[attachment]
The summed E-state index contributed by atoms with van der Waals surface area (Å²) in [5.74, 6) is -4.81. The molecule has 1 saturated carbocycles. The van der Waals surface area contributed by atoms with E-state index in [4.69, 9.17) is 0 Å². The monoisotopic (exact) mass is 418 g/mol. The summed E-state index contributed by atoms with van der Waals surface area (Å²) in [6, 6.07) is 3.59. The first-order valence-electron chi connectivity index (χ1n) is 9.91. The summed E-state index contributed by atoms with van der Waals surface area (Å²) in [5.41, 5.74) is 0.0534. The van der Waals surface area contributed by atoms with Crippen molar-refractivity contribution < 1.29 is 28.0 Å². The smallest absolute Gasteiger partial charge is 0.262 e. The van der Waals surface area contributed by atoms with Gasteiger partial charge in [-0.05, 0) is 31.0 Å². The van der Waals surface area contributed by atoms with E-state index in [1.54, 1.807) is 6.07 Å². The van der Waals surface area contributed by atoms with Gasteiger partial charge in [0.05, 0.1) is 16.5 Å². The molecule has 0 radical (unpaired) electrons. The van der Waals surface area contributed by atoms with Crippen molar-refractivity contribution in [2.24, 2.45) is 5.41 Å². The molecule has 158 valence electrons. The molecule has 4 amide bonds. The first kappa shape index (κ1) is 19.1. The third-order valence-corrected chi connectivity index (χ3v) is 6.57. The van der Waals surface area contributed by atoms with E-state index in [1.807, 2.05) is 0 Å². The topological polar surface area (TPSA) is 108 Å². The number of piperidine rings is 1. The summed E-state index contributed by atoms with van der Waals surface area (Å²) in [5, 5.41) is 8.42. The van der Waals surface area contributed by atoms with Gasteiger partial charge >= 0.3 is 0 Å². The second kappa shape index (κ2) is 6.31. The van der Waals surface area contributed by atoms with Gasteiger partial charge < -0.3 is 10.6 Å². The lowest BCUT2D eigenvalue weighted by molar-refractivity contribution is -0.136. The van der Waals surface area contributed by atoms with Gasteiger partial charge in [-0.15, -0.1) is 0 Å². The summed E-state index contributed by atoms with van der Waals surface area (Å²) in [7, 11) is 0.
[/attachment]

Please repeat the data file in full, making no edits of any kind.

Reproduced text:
The summed E-state index contributed by atoms with van der Waals surface area (Å²) in [5.74, 6) is -4.81. The molecule has 1 saturated carbocycles. The van der Waals surface area contributed by atoms with E-state index in [4.69, 9.17) is 0 Å². The monoisotopic (exact) mass is 418 g/mol. The summed E-state index contributed by atoms with van der Waals surface area (Å²) in [6, 6.07) is 3.59. The first-order valence-electron chi connectivity index (χ1n) is 9.91. The summed E-state index contributed by atoms with van der Waals surface area (Å²) in [5.41, 5.74) is 0.0534. The van der Waals surface area contributed by atoms with Crippen molar-refractivity contribution < 1.29 is 28.0 Å². The smallest absolute Gasteiger partial charge is 0.262 e. The van der Waals surface area contributed by atoms with Gasteiger partial charge in [-0.05, 0) is 31.0 Å². The van der Waals surface area contributed by atoms with E-state index in [1.54, 1.807) is 6.07 Å². The van der Waals surface area contributed by atoms with Gasteiger partial charge in [0.05, 0.1) is 16.5 Å². The molecule has 0 radical (unpaired) electrons. The van der Waals surface area contributed by atoms with Crippen molar-refractivity contribution in [2.24, 2.45) is 5.41 Å². The molecule has 158 valence electrons. The molecule has 4 amide bonds. The first kappa shape index (κ1) is 19.1. The third-order valence-corrected chi connectivity index (χ3v) is 6.57. The van der Waals surface area contributed by atoms with E-state index in [1.807, 2.05) is 0 Å². The topological polar surface area (TPSA) is 108 Å². The number of piperidine rings is 1. The summed E-state index contributed by atoms with van der Waals surface area (Å²) in [5, 5.41) is 8.42. The van der Waals surface area contributed by atoms with Gasteiger partial charge >= 0.3 is 0 Å². The second kappa shape index (κ2) is 6.31. The van der Waals surface area contributed by atoms with Gasteiger partial charge < -0.3 is 10.6 Å². The lowest BCUT2D eigenvalue weighted by molar-refractivity contribution is -0.136. The van der Waals surface area contributed by atoms with Gasteiger partial charge in [-0.15, -0.1) is 0 Å². The summed E-state index contributed by atoms with van der Waals surface area (Å²) in [7, 11) is 0.